• Wonders how it is that the government has money to pay community health volunteers but can't pay nurses.
• Says nurses outnumber doctors at a ratio of 20:1 and cannot, therefore, be dismissed in the implementation of UHC.
Universal health coverage will remain a pipe dream if nurses’ welfare is not improved, a World Bank official has said.
Lead health specialist in Africa Dr Khama Rogo said nurses sit at the centre of the health sector and are pivotal in achieving UHC.
But the profession is slowly dying in Africa as nurses struggle to juggle their low-paying jobs and their families, he said.
“Leaders need to understand that someone who wakes up at night to go look after people who are bleeding, others who can’t breathe, can't be expected to give a report in the morning, smile and take their kids to school,” Rogo said.
He was addressing the National Nurses Association of Kenya annual Scientific Conference in Murang’a town on Wednesday.
"It is no wonder that it has become so easy for nurses and doctors to go on strike and compete with politicians," Rogo said.
Out of the 90,000 nurses in Kenya, the government can only account for 30,000, he said.
This is despite the country having the second-highest number of nurses in East, Central and Southern Africa after South Africa, which has 250,000.
Rogo said nurses outnumber doctors in a ratio of 20:1 and cannot, therefore, be dismissed in the implementation of UHC.
A nurse is the only health-skilled professional who can work from the primary care level to the tertiary care level without help,World Bank lead health specialist in Africa Dr Khama Rogo
He urged the government to meet nurses and discuss how primary healthcare should be run.
For UHC to work, the official said, the government will also have to train nurses in specialised areas such as oncology, cardiovascular, renal and other critical areas.
Rogo said many nurses have abandoned their jobs to further their studies in search of better pay and to climb the job ladder.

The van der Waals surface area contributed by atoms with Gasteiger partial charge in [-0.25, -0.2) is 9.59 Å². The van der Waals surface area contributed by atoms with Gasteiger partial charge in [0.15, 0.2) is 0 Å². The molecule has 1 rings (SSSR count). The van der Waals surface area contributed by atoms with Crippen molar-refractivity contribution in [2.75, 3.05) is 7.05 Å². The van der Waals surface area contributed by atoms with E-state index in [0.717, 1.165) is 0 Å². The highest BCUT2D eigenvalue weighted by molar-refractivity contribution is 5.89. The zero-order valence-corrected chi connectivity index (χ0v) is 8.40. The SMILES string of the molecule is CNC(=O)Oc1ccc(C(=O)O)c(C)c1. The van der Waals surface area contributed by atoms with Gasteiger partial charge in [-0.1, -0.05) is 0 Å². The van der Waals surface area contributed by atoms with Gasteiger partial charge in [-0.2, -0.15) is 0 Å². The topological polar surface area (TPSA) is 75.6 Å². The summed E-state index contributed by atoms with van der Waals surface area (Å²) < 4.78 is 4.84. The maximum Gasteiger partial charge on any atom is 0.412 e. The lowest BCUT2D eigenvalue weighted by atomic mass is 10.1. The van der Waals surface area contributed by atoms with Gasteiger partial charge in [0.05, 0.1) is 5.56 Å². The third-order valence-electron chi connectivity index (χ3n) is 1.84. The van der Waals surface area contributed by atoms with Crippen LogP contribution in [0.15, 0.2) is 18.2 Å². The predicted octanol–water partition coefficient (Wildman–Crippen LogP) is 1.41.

"This has exposed patients to the care of community and village health workers who should be working under a nurse. We live in a country where the nurses are jobless but we have money to pay village health workers who should not work alone,” he said.
The government should instead look for ways to ensure nurses at the primary care level, which should be the focus of UHC, are well remunerated, Rogo said.
He urged nurses to form a strong united group that will task the leadership to improve their work environment.
Rogo said it is time for nurses to demonstrate their leadership, impact and skills, especially after the government picked health as one of its key development pillars.
“A nurse is the only health-skilled professional who can work from the primary care level to the tertiary care level without help,” he noted.
Rogo said the nurses' organisation should organise itself such that any institution seeking nurses comes to them for help.
NNAK president Alfred Obuya faulted county governments for employing nurses on contract.
He said it is pitiful that some nurses are being paid Sh20,000 without a gratuity and cannot access the same services they provide when they need them.
Obuya said the Health Human Resource department should be reverted to the national government.
Stakeholders should also find amicable ways to make the Health Service Commission a reality, the nurses' president said.
But parliamentary Health committee chairperson Sabina Chege said such a move would require a referendum.
She said the Health Act provides for an agency that brings together all health professionals that can be used to champion their interests.
Edited by R.Wamochie